Whether you’re really into virtual reality or not, you can’t deny it’s going to become part of our daily lives. Virtual reality headsets and games have been a hot, almost-here technology at CES for the past few years, with companies showing off prototypes or equipment meant for content developers. It was only in 2015 that the Google, with its Cardboard and Glass projects along with Samsung Gear VR put this cutting edge technology in front of the eyes of everyday consumers. Among the market leaders currently in the augmented reality space is Microsoft with its HoloLens product…and there will be more coming.  The HTC Vive headset promises a fully-immersive headset offers head-tracking technology and a pair of hand-held wireless controllers, you’re encouraged to interact with your environment, climbing ladders, painting the air, and even shooting zombies.While virtual reality-based gaming is the most popular near-termuse for the immersive technology, there are other potential blockbuster markets out there.  You better believe that sellers of adult entertainment are preparing digital content to make use of the full sensory experience that VR offers.  Early players in the VR space, namely Oculus and Samsung, also offer fully immersive movie theater experiences. Current owners of Samsung’s Gear VR, for example, can load up some movies on their device and find themselves sitting in a 360-degree virtual movie theater with their chosen content playing on the screen in front of them. Early demos have also featured 360-degree concert experiences. The hundreds of uses for this promising technology (and those that haven’t been dreamed up yet) ensure that everyone will get to experience the technology first-hand very soon.  And Google appears to be working on VR hardware devices that do more than just act as bare-bones viewers for smartphones.  VR is now a reality and in 2016 may become an affordable reality.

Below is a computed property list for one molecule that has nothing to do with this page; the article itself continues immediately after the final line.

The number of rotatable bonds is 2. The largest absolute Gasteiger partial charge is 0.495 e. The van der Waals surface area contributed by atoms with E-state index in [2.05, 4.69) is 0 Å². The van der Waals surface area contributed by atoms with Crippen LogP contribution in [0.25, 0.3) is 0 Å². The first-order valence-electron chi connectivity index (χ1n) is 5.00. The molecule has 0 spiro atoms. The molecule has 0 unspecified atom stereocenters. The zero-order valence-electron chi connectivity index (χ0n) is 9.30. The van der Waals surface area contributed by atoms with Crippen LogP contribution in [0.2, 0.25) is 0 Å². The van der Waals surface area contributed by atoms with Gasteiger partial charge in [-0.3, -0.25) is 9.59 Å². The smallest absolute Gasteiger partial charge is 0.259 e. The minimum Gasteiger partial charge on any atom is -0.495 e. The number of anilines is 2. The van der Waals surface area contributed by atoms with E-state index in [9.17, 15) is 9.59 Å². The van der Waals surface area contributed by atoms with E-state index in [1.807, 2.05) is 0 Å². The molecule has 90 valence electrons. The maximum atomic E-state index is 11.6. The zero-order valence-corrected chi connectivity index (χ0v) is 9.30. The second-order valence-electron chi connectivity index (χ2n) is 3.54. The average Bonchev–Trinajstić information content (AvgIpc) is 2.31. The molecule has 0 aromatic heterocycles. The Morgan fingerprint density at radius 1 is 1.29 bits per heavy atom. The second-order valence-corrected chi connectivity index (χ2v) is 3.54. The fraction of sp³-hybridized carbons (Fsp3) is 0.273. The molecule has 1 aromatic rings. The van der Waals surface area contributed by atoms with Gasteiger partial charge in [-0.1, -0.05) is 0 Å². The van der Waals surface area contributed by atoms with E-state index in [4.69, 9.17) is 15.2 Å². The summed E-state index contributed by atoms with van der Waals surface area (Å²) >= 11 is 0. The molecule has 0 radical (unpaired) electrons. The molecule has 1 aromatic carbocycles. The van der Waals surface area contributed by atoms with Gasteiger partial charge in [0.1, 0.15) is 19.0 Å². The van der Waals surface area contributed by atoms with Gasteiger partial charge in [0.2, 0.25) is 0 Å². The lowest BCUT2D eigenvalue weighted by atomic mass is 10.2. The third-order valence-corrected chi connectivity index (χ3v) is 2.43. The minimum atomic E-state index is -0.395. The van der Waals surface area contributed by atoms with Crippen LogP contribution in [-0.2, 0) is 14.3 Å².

The key tech trend that will improve our interactions with devices is context-aware computing. a system is context-aware if it uses context to provide relevant information and/or services to the user, where relevancy depends on the user’s task. For example, Waze, a smart navigation app purchased by Google in 2013, adds several new dimensions to its context-awareness. It uses traffic and location data, along with user-submitted tips on driving conditions, to optimize driving routes and alert drivers.It also learns new routes based on observations of drivers in the area. By incorporating a variety of contextual cues, Waze can map a route that might be able to outperform the most experienced taxi driver in your area. Similarly, smart thermostats, such as Nest, gather information about a person’s presence in the home during the day using motion sensors. Using the time of day and a few extra inputs by the user (desired temperature and times to stay off), the Nest builds a contextual model of when heating and cooling may be needed. The thermostat learns the typical patterns of presence in the home and times the optimal temperature based on a person’s arrival and departure. In the summer of 2015, Apple, Google and Microsoft made major announcements about their respective personal assistant programs for their operating systems. The context-aware trend will likely branch out to other devices, as TVs, smart watches and cars include personal assistant interfaces. On the wearable front, smart watches are a great opportunity for context-aware keyboards and voice interaction. Context-aware applications will proliferate on computing devices such as PCs, mobile phones and tablets. According to CTA Market Research, worldwide smartphone shipments will rise from an astounding 1.3 billion units in 2015 to 1.7 billion units in 2019. PCs of all shapes and sizes will maintain a steady stream of shipments, rising from 430 million units in 2015 to 437 million in 2019 worldwide.